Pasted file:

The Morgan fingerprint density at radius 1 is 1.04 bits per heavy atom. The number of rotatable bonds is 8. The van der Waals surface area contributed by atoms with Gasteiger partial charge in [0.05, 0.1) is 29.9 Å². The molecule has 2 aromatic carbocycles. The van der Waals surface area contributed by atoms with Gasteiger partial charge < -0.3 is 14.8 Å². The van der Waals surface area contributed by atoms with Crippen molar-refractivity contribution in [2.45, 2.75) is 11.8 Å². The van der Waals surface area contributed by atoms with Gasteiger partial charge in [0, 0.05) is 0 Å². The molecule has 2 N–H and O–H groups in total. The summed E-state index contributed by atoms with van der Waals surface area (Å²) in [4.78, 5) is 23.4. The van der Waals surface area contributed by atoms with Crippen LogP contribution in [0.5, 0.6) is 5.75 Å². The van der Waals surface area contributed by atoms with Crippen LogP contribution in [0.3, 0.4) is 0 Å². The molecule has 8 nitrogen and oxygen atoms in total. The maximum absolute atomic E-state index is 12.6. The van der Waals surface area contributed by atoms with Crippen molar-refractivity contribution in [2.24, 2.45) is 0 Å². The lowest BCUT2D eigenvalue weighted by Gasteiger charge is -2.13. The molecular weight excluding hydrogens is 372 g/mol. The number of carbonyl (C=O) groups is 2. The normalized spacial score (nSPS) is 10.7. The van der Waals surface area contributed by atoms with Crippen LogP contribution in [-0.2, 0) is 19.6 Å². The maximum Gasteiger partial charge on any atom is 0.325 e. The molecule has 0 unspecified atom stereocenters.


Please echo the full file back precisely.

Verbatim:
The Morgan fingerprint density at radius 1 is 1.04 bits per heavy atom. The number of rotatable bonds is 8. The van der Waals surface area contributed by atoms with Gasteiger partial charge in [0.05, 0.1) is 29.9 Å². The molecule has 2 aromatic carbocycles. The van der Waals surface area contributed by atoms with Gasteiger partial charge < -0.3 is 14.8 Å². The van der Waals surface area contributed by atoms with Crippen molar-refractivity contribution in [2.45, 2.75) is 11.8 Å². The van der Waals surface area contributed by atoms with Gasteiger partial charge in [0, 0.05) is 0 Å². The molecule has 2 N–H and O–H groups in total. The summed E-state index contributed by atoms with van der Waals surface area (Å²) in [4.78, 5) is 23.4. The van der Waals surface area contributed by atoms with Crippen LogP contribution in [0.5, 0.6) is 5.75 Å². The van der Waals surface area contributed by atoms with Crippen LogP contribution in [0.3, 0.4) is 0 Å². The molecule has 8 nitrogen and oxygen atoms in total. The maximum absolute atomic E-state index is 12.6. The van der Waals surface area contributed by atoms with Crippen molar-refractivity contribution in [2.24, 2.45) is 0 Å². The lowest BCUT2D eigenvalue weighted by Gasteiger charge is -2.13. The molecular weight excluding hydrogens is 372 g/mol. The number of carbonyl (C=O) groups is 2. The normalized spacial score (nSPS) is 10.7. The van der Waals surface area contributed by atoms with Crippen LogP contribution in [-0.2, 0) is 19.6 Å². The maximum Gasteiger partial charge on any atom is 0.325 e. The molecule has 0 unspecified atom stereocenters.